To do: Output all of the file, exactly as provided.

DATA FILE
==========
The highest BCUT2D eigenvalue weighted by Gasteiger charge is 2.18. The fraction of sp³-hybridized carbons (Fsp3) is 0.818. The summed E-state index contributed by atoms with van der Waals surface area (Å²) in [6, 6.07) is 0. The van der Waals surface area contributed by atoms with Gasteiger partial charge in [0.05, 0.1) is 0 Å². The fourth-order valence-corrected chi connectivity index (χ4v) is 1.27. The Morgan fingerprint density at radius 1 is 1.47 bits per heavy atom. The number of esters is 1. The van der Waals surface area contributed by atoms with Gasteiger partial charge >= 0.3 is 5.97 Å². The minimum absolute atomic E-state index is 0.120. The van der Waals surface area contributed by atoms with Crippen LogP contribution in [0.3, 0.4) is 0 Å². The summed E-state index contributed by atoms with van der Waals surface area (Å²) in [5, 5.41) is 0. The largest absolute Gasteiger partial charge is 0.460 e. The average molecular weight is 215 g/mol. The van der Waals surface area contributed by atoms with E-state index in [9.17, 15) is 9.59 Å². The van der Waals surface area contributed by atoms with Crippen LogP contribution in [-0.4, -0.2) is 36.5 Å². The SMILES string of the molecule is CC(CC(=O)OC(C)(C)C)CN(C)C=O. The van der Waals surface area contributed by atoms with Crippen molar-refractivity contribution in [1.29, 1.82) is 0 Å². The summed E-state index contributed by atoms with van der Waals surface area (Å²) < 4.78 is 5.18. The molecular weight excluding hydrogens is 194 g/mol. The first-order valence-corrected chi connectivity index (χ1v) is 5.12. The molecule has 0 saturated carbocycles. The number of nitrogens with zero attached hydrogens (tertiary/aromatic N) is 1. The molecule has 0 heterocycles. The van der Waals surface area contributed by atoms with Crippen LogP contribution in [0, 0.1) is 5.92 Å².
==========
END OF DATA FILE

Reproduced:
The highest BCUT2D eigenvalue weighted by Gasteiger charge is 2.18. The fraction of sp³-hybridized carbons (Fsp3) is 0.818. The summed E-state index contributed by atoms with van der Waals surface area (Å²) in [6, 6.07) is 0. The van der Waals surface area contributed by atoms with Gasteiger partial charge in [0.05, 0.1) is 0 Å². The fourth-order valence-corrected chi connectivity index (χ4v) is 1.27. The Morgan fingerprint density at radius 1 is 1.47 bits per heavy atom. The number of esters is 1. The van der Waals surface area contributed by atoms with Gasteiger partial charge >= 0.3 is 5.97 Å². The minimum absolute atomic E-state index is 0.120. The van der Waals surface area contributed by atoms with Crippen LogP contribution in [0.3, 0.4) is 0 Å². The summed E-state index contributed by atoms with van der Waals surface area (Å²) in [5, 5.41) is 0. The largest absolute Gasteiger partial charge is 0.460 e. The average molecular weight is 215 g/mol. The van der Waals surface area contributed by atoms with E-state index in [9.17, 15) is 9.59 Å². The van der Waals surface area contributed by atoms with Crippen LogP contribution in [-0.4, -0.2) is 36.5 Å². The SMILES string of the molecule is CC(CC(=O)OC(C)(C)C)CN(C)C=O. The van der Waals surface area contributed by atoms with Crippen molar-refractivity contribution in [1.29, 1.82) is 0 Å². The summed E-state index contributed by atoms with van der Waals surface area (Å²) < 4.78 is 5.18. The molecular weight excluding hydrogens is 194 g/mol. The first-order valence-corrected chi connectivity index (χ1v) is 5.12. The molecule has 0 saturated carbocycles. The number of nitrogens with zero attached hydrogens (tertiary/aromatic N) is 1. The molecule has 0 heterocycles. The van der Waals surface area contributed by atoms with Crippen LogP contribution in [0, 0.1) is 5.92 Å².